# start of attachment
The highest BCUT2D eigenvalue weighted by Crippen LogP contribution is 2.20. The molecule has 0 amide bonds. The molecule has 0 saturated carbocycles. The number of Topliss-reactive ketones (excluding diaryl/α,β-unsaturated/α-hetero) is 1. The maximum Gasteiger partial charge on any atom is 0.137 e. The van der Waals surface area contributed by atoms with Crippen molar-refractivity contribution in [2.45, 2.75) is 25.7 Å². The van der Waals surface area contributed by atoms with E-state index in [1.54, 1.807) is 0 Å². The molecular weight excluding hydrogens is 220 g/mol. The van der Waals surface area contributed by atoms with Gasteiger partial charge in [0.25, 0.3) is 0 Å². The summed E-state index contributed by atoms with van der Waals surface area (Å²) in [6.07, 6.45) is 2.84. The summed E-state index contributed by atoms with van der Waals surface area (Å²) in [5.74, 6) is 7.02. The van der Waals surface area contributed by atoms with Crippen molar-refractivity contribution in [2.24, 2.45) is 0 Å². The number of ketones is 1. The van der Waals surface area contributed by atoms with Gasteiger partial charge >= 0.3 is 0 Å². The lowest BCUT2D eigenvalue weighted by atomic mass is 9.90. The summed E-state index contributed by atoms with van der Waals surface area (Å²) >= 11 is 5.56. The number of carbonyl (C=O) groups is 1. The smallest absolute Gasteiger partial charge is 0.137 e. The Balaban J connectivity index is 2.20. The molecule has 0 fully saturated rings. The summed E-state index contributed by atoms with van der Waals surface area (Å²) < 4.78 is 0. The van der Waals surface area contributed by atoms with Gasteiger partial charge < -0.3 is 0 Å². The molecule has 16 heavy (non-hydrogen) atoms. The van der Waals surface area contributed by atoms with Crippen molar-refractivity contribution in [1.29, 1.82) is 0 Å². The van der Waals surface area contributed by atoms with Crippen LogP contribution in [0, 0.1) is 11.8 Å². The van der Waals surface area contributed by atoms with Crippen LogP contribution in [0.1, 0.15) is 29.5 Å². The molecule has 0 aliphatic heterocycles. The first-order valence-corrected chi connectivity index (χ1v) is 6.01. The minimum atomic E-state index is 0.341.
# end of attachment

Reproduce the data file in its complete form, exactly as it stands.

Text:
The highest BCUT2D eigenvalue weighted by Crippen LogP contribution is 2.20. The molecule has 0 amide bonds. The molecule has 0 saturated carbocycles. The number of Topliss-reactive ketones (excluding diaryl/α,β-unsaturated/α-hetero) is 1. The maximum Gasteiger partial charge on any atom is 0.137 e. The van der Waals surface area contributed by atoms with Crippen molar-refractivity contribution in [2.45, 2.75) is 25.7 Å². The van der Waals surface area contributed by atoms with E-state index in [1.54, 1.807) is 0 Å². The molecular weight excluding hydrogens is 220 g/mol. The van der Waals surface area contributed by atoms with Gasteiger partial charge in [0.25, 0.3) is 0 Å². The summed E-state index contributed by atoms with van der Waals surface area (Å²) in [6.07, 6.45) is 2.84. The summed E-state index contributed by atoms with van der Waals surface area (Å²) in [5.74, 6) is 7.02. The van der Waals surface area contributed by atoms with Crippen molar-refractivity contribution in [2.24, 2.45) is 0 Å². The number of ketones is 1. The van der Waals surface area contributed by atoms with Gasteiger partial charge >= 0.3 is 0 Å². The lowest BCUT2D eigenvalue weighted by atomic mass is 9.90. The summed E-state index contributed by atoms with van der Waals surface area (Å²) >= 11 is 5.56. The number of carbonyl (C=O) groups is 1. The smallest absolute Gasteiger partial charge is 0.137 e. The Balaban J connectivity index is 2.20. The molecule has 0 fully saturated rings. The summed E-state index contributed by atoms with van der Waals surface area (Å²) < 4.78 is 0. The van der Waals surface area contributed by atoms with Gasteiger partial charge < -0.3 is 0 Å². The molecule has 16 heavy (non-hydrogen) atoms. The van der Waals surface area contributed by atoms with Crippen molar-refractivity contribution in [1.29, 1.82) is 0 Å². The van der Waals surface area contributed by atoms with Crippen LogP contribution in [0, 0.1) is 11.8 Å². The van der Waals surface area contributed by atoms with Crippen LogP contribution in [0.1, 0.15) is 29.5 Å². The molecule has 0 aliphatic heterocycles. The first-order valence-corrected chi connectivity index (χ1v) is 6.01. The minimum atomic E-state index is 0.341.